Abstract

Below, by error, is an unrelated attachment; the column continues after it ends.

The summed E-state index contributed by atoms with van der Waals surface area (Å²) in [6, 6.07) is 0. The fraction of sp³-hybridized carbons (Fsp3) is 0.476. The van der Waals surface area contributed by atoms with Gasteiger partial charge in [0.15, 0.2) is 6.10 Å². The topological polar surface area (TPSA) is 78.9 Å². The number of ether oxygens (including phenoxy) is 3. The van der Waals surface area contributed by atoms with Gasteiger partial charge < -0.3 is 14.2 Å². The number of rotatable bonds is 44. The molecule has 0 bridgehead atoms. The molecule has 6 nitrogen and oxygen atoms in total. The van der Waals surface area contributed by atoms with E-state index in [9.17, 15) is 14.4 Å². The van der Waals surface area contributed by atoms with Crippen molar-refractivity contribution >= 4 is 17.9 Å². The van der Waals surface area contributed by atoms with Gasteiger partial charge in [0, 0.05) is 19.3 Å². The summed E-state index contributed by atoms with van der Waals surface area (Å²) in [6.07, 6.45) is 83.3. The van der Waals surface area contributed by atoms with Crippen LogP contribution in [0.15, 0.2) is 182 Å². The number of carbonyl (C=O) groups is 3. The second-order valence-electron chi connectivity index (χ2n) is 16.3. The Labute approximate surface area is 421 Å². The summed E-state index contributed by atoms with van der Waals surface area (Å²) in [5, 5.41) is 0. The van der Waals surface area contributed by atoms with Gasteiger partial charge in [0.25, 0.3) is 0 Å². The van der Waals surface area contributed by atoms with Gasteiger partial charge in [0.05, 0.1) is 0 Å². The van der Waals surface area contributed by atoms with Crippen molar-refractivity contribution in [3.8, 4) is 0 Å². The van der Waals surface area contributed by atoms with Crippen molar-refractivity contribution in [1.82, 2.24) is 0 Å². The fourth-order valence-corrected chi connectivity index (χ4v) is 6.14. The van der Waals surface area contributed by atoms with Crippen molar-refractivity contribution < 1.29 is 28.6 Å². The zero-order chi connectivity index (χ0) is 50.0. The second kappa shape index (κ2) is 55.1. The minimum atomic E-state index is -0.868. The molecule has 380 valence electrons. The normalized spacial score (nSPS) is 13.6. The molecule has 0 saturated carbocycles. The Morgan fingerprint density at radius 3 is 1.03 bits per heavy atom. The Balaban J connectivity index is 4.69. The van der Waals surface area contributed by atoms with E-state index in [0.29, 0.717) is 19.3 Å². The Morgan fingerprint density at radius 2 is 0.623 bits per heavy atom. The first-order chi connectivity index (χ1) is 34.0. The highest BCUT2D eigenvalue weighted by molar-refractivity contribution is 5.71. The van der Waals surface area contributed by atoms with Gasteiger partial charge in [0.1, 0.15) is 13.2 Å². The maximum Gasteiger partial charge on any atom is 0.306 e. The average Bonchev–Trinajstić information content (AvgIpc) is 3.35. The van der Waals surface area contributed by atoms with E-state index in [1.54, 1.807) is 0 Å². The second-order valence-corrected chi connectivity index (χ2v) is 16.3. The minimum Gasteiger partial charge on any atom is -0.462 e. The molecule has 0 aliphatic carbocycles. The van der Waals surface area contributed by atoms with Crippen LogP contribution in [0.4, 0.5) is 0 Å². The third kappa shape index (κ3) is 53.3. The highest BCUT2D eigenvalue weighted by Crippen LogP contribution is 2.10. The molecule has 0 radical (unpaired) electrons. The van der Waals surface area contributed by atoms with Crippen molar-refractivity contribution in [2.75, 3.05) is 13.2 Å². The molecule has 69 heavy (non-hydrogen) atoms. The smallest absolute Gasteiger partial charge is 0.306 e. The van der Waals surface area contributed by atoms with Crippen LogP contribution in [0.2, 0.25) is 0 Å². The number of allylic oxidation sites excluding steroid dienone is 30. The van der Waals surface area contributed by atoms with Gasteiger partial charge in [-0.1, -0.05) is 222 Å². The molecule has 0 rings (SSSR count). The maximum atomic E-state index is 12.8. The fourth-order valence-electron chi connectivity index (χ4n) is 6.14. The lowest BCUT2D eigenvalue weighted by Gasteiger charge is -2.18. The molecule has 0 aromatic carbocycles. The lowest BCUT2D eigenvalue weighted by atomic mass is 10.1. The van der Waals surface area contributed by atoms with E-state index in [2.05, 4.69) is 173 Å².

Martian landscapes and landforms indicate episodic activity by water and ice, extending from the planet's earliest history up to the present day. Most of the relevant fluvial, glacial, volcano-ice, periglacial, lacustrine (even “marine”), and related landforms have direct counterparts on Earth. Moreover, they exist in causally related, holistic associations of space and time that confirm their relationship to a long-term history of water-related activity. Although strong geomorphological evidence for many of these relationships has been apparent for 30 years, its scientific importance has only been recently appreciated because of direct geochemical measurements of water and ice features by surface robotic and orbital instruments.

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